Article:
1. Entering China - presently there but only 5% market share of SmartPhone market (and this high end phone market itself expanding rapidly and Apple's 5% will rise within that also). Nokia still dominant there - Chinese do not like having fake copies of things and prestige in owning original Apple products already similar size to US but China market will end up being quite larger than the US. 2. Established products, other than iPhone, still have a long way to grow: i. iPads continuing to take market share from Windows computers - have a long way to grow. ii. MacBooks continuing to take market share. Presently only 5% in largest market - US) from Windows computers. 3. While the above continues growing, introduction of new products starting with TVs that do not replace existing products but use their branding, iTunes and Apps moat as competitive advantage. Like the iPhone did, the TV will cross-fertilize buyers to other products.
Some businesses have moats but a limit upon the sales growth. For example you could be a coffee shop with loyal customers but only one shop - you might make a lot of money with everyone coming to your shop but in trying to expand you might find that the moat does not extend to the next shop - so you just retain the one shop and keep making a huge return on equity (more customers continued year after year). Of the three growth points above, only the third point has a relatively low upper bound - while 1 and 2 can provide the opportunity (this does not mean it will happen but we must first consider where the bounds are) for revenues increasing vastly (the upper bound might be five times current sales, so sufficiently high that the boundary is not a significant concern versus the kind of multiple I'll be assigning to the current earnings).
Next relating the moat and growth opportunities to current earnings.
When assigning a P/E multiple it is important to look at a conservative estimate of how earnings will be sustained or grow over a really long period of time such as 15 years. The use of the word 'conservative' is important, not merely because it provides a margin of safety, but much more importantly because it causes one to think about the relationship between the moat and the future earnings. In estimating earnings conservatively we attempt to throw all sorts of obstacles at the company and ask whether we expect it will still be making the same amount of money 15 years ago, and if more, then how much more after throwing all the obstacles at it.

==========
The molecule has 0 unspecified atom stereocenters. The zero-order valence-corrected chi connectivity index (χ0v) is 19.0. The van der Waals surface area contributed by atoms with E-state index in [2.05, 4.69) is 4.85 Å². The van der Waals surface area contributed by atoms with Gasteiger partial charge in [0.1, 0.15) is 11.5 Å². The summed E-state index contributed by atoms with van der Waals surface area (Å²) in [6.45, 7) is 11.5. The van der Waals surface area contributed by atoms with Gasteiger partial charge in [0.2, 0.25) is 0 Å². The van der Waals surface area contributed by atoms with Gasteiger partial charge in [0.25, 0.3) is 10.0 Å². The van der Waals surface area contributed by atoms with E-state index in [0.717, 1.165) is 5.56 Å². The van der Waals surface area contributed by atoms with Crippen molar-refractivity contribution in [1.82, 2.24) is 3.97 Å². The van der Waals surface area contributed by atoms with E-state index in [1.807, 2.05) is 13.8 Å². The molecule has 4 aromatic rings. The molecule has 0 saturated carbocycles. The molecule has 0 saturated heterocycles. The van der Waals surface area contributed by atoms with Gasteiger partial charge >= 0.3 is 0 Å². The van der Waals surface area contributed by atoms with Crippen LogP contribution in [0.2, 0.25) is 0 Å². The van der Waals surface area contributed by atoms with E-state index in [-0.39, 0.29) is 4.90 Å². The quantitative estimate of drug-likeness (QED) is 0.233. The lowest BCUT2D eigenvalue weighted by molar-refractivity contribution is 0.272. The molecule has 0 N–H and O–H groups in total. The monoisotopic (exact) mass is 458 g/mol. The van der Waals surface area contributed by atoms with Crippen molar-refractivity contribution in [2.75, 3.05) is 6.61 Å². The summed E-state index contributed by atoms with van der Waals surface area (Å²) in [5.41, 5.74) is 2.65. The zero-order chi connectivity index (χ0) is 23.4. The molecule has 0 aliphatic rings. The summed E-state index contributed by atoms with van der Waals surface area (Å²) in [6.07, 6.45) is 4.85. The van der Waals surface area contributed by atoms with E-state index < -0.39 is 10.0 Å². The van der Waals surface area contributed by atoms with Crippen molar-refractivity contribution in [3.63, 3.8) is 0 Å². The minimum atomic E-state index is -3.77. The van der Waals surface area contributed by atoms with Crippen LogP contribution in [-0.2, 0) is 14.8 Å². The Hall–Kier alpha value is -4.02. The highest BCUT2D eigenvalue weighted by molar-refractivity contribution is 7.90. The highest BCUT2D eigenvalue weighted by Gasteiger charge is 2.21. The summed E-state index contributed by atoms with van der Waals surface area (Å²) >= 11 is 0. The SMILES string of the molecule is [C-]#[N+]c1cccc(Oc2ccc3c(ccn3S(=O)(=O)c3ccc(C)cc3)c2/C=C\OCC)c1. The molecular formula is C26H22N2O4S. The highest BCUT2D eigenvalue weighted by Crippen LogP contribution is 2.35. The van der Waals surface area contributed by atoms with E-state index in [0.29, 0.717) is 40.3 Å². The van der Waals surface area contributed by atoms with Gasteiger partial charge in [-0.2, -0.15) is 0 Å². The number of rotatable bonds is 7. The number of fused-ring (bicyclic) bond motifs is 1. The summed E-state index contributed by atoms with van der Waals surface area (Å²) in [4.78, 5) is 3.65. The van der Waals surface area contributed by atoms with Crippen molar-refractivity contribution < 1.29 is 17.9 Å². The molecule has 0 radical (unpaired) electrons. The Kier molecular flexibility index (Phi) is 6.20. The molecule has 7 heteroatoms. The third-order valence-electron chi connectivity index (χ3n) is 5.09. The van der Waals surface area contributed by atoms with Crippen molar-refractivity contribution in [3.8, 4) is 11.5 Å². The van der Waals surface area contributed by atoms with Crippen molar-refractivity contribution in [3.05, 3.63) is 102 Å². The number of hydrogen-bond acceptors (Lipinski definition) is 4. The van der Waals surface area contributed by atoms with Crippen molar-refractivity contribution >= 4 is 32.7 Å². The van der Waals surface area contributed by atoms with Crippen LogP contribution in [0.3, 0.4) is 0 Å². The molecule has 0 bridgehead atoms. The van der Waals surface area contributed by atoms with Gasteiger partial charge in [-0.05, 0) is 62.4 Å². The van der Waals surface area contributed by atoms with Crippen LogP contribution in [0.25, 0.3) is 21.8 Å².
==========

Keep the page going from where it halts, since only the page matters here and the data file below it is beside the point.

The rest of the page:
Given the existence of the moat combined with somewhat tempered conservative long-term (15+ years) growth opportunities we might assign a P/E multiple today of 20, versus the broad market's historical average P/E of 13. This multiple appears fairly rich however it must be placed against the above discussion of Apple's moat and combined with their significant, even if bounded, growth prospects.
In their last conference Apple expected the next quarter will bring earnings of $8.50 per share. Last year they sustained their earnings through Q2, Q3 and Q4 which rose in Q1 owing to people delaying iPhone 4S orders until its release. In any case as I am factoring growth from the current earnings and *not* future earnings in selecting the P/E multiple of 20 above, it necessary to use the trailing earnings per share of 14+7+7.9+6.5 = 35.4 which gives an intrinsic value of approximately 35.4 * 20 = 708 per share.
This is not to say that the stock might not rise significantly higher owing to (1) the company having a temporary condition at some time in the future, let's say 2015, of extremely high earnings which cannot be sustained; (2) Wall Street becoming excited about technology valuations at some stage in the future and accepting a high earnings multiple (say 25) temporarily. Often the excitement and high P/E ratios correlate with temporarily high earnings so you have price spikes which aren't rational but happen anyway. For example earnings of $70 per share in 2015 combined with a P/E of 23 would give a shre price of $1,610. This seems ridiculous now but the environment changes.
This seems to move away from the subject of investing and into speculating, however the last paragraph is not entirely of no value. A investor will favor price volatility as something to be taken advantage of rather than something used against them and so an expectation of a valuation above intrinsic value at some point in the future (even with the time not known that is not important) will provide an excellent exit strategy. For this reason there has to be a notion of what "above intrinsic value" is, rather than resorting to an arbitrary price or based upon the percentage gain that you have recently received.
In any case (1) buying at $500 is 29% below my view of the current 'correct' value of $700, (2) there is presently strong share price gain momentum which increases prospects looking one year out when this point is taken in isolation, (3) the higher volatility of Apple's stock price should make the time in which price intersects intrinsic value shorter than the average time you need to wait (generally less than 7 years, likely more frequent with a more volatile company more prone to periods of euphoria and disillusionment).